On my first deployment with the Red Cross, I was expected to commit 2 weeks.  Well I packed for 2 weeks.  After 3 weeks, I mailed half my stuff back home.  On my latest deployment, I packed a carry-on bag and a small rucksack backpack for a 4 week commitment.  They have laundromats in flooded Houston, who'da thunk!  Even at 67, I'm still learning from my failures!

 

For once I agree with you on something.  And if you were overprepared for your recovery mission, that sounds like an inconvenience, not a failure.  Underprepared would potentially have been a failure.

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Regarding learning, as my grandfather onme told me, 'the day you stop learning is the day you die."

 

i would not consider a 13 year old a new guy. most of the PLs growing up were 13-14. I was ASPL at 13. And really, Anyone First Class or higher, regardless of age, should be able to handle themsleves, and teach others. dad should not have to double check.

 

Going off on aside, I honestly beleive the problem stems somewhat from society.Let's face it, some people consider 25 year old children. At work, I have parents contacting me not only for their high school aged children, but also college age young adults, and in one case college graduate. Parents to not let their kids take responsibility for themselves.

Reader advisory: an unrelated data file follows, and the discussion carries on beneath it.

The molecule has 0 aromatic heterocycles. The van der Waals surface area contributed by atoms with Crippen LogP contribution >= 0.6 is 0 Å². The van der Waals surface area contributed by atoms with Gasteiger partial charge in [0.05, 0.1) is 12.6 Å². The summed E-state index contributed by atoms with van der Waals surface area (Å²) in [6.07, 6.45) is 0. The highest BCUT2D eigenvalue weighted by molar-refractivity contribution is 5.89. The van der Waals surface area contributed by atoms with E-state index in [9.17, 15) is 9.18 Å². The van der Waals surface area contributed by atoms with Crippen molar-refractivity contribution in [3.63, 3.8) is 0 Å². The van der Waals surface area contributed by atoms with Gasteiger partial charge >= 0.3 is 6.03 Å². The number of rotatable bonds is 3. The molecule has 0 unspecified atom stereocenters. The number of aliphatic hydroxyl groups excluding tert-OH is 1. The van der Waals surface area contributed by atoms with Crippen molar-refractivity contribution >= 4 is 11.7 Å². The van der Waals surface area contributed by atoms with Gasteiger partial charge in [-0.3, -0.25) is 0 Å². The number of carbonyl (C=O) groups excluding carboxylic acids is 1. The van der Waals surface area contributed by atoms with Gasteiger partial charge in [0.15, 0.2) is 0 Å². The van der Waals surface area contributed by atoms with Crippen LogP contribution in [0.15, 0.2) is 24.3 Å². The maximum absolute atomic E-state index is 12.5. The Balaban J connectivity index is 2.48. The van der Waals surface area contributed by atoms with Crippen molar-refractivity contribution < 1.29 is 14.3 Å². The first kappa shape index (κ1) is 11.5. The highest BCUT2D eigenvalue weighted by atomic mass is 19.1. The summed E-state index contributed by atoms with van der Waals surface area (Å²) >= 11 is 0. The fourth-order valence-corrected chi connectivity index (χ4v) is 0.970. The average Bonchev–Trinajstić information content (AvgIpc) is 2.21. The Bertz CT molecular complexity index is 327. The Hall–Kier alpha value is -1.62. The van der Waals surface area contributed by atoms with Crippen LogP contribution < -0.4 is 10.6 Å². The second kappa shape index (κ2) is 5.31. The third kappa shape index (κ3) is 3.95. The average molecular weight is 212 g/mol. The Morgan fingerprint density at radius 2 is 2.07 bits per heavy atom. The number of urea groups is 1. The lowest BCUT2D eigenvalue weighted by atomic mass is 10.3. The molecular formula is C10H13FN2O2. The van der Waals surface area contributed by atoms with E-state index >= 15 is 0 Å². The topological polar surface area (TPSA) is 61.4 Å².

One of teh reasons I think Boy scouts is needed now more than ever.

 

  In our council, multiple MB's earned with a Scout's parents (or actually, many badges with any single counselor, parent or not) would raise eyebrows at an Eagle BOR.

 

Sadly national will approve the Eagle anyway. We had an incident 19 years ago just like it. The bulk of the MBs were earned using Mom, dad, and grandpa as MBCs. Long story short, family was pushing paper for him to earn Eagle, and when discovered at the Eagle BOR, the family petitioned an appeal, and the appeal went to national. national agreed there were irregularities, but " we cannot penalize the Scout for the mistakes of teh adults involved." or words to that effect. That district advancement committee resigned in protest. 

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For once I agree with you on something.  And if you were overprepared for your recovery mission, that sounds like an inconvenience, not a failure.  Underprepared would potentially have been a failure.

 

I wear a vest with everything I need, pens, flashlight, keys, knives, compass, phone (2) charger,  etc. Be Prepared.  Well, I hit the TSA at the airport and got pulled aside.  I knew I wasn't carrying anything improper, but TSA found a Boy Scout jackknife and fingernail clippers in my first aid kit I had thrown in as I always do, scissors and needles in my "housewife" (sewing kit),  and here I stood with my Red Cross ID on.  Fortunately the TSA gal made the connection between Red Cross and my scouting background and helped me arrange having my knife mailed back home.  She ignored the scissors and needles and told me to do better to "Be Prepared" for airport TSA.  :)  And the lessons go on and on.